Construction of the Speedster
The Speedster has 2 boilers.
The coffee water boiler is made from 3mm stainless steel tube and 6mm thick flanges. The steam-hot water boiler is done in 2mm stainless tube with 6mm flanges.
There is a large hole on top of the coffee water boiler on which the group is installed. The group is made in 4 and 5mm stainless. The group is welded, also onto the boiler. The welding is done both on the outside as well as the inside to prevent crevices which may cause corrosion. The neck of the boiler is situated vertically to allow for a proper constant thermo-siphon heat flow inside, reaching the full length and height of the group. Both the cover as the bottom of the group are removable, sealed by o-rings.
The entire frame is made from 3mm stainless steel, including the black powder coated parts. Body work is in 1mm stainless, drain tray in 2mm.
The rear steam boiler has a total capacity of 3.5 litre. An electronic temperature controller gets it information through a very precise and fast reacting probe, located in the steam, and activates the heating element via a solid state relay. The heating element provides a powerful 1.800Watt. This is divided over two elements of 900Watt each, mounted on one flange. There are no moving parts in the heating system.
The steam valve has a large knob, stainless steel wand and a steam tip with 4 holes in fan-shape, each with a diameter of 1,2mm.
Activation of the hot water is done by a switch. The large manual valve on the machine is empty inside, only providing a connection between inner tube and outside wand, visually symmetric to the steam valve.
Two different hot water temperatures can be supplied by one toggle switch.
Inside the machine hot water running from the steam/hot water boiler towards the hot water valve is directed first through a mix manifold. On this manifold 2 solenoid valves are installed, one for hot, one for cold water. The cold water flow is restricted by a 0,6mm jet. Pushing downwards the long lever toggle switch activates both solenoid valves and the pump, resulting in a quiet flow of hot water with a temperature of just below boiling point. When the lever of the toggle switch is pulled upwards, only the hot water solenoid is activated. This results in hot boiling water flowing directly from the boiler to the wand.
The cold water entering the machine is first directed through a heat-exchanger located inside the steam boiler. Exiting the heat-exchanger its temperature is higher than needed. It is cooled down by flow-crossing the outgoing hot water with the incoming cold water and running through an extra long tube outside the boiler before entering the coffee water boiler.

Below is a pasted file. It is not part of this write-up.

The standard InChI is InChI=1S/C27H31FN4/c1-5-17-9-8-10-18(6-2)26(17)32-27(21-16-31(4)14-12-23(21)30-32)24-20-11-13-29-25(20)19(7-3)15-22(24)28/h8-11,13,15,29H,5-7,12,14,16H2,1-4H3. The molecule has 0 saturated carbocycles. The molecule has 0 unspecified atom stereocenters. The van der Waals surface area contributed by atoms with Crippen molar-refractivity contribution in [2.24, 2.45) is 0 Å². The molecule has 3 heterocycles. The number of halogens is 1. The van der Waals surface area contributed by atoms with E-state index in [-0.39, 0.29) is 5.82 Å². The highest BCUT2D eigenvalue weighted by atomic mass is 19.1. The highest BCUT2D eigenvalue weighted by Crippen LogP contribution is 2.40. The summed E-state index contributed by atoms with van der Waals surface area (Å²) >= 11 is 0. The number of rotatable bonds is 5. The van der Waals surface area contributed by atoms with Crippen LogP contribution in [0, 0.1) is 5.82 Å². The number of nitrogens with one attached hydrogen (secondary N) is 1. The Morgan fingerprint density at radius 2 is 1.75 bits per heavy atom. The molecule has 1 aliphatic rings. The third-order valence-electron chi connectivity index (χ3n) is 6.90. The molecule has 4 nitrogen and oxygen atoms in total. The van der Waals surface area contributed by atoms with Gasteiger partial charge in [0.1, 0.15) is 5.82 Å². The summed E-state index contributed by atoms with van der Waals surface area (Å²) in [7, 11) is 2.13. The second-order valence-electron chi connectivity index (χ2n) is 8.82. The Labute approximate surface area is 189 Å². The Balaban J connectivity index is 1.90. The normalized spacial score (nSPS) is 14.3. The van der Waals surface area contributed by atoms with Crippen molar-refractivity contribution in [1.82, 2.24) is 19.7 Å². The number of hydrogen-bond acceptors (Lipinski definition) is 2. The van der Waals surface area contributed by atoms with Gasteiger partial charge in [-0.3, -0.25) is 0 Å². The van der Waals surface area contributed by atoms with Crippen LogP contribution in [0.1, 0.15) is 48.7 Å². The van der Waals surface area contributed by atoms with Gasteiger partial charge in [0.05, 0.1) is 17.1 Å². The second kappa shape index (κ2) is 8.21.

At entering the coffee boiler it first travels through an internal tube over the entire length of the boiler.
The temperature of the coffee water is measured and controlled by a highly sensitive probe connected to a PID (Proportional, Integral, Derative) controller. This controller activates the 900Watt heating element via a solid state relay. There is no moving part in the entire heating and controlling system. This ensures an extremely fast reacting system as well as a very reliable one. The PID functions almost make this controller intelligent. It learns from past behavior and actually responds ahead. This results in an very precise temperature management by short pulse activation of the heating element. The brew water temperature can easily be adapted by just pushing a button at the front of the machine. It is adjustable to 0.1 degrees Celsius.
The group is self-bleeding.
Air can be compressed, water cannot. It is important all air is driven out from the coffee boiler. This is done automatically when the brewing lever is used for the first time after installation.
After going to great length to achieve a perfectly exact stable temperature it is important the water does not lose any of its heat, until it reaches the coffee grounds.
When brewing, water never leaves the coffee water boiler/group on its path towards the coffee.
It runs via a tube, starting from directly under the group cover, to the three-way solenoid valve. A 0,6mm jet is installed at the entrance of this tube. We designed and made the base of our solenoid valve especially in stainless steel. Brass would absorb too much heat, stainless steel has a heat transfer capability of approx. ten times less than brass. This base forms one end of the group neck and is in direct contact with the water. From the solenoid valve it is routed through another tube towards the bottom of the group. Both these tubes run virtually horizontal inside the group neck. This path makes for an extra temperature stabilizing effect.
Water running from solenoid to the coffee, will not hit the stainless steel bottom plate. The dispersion plate reaches up through the bottom plate, so the water directly enters the dispersion plate. This plate is made in POM plastic, a fully neutral material regarding transferring heat. Also, fats and oils do not adhere easily to this material, effectively keeping it clean. This plate consists of two pieces offering a nicely divided dispersion, held in place by two screws.
The group screen is hold in place by the surrounding rubber group gasket. To pull out the gasket with screen for controlling, cleaning and replacing, a space is provided right above each bayonet cut out in the filter holder locking ring. In this way you can reach to the top of the group gasket at two opposite sides and pull out the rubber gasket ring together with screen.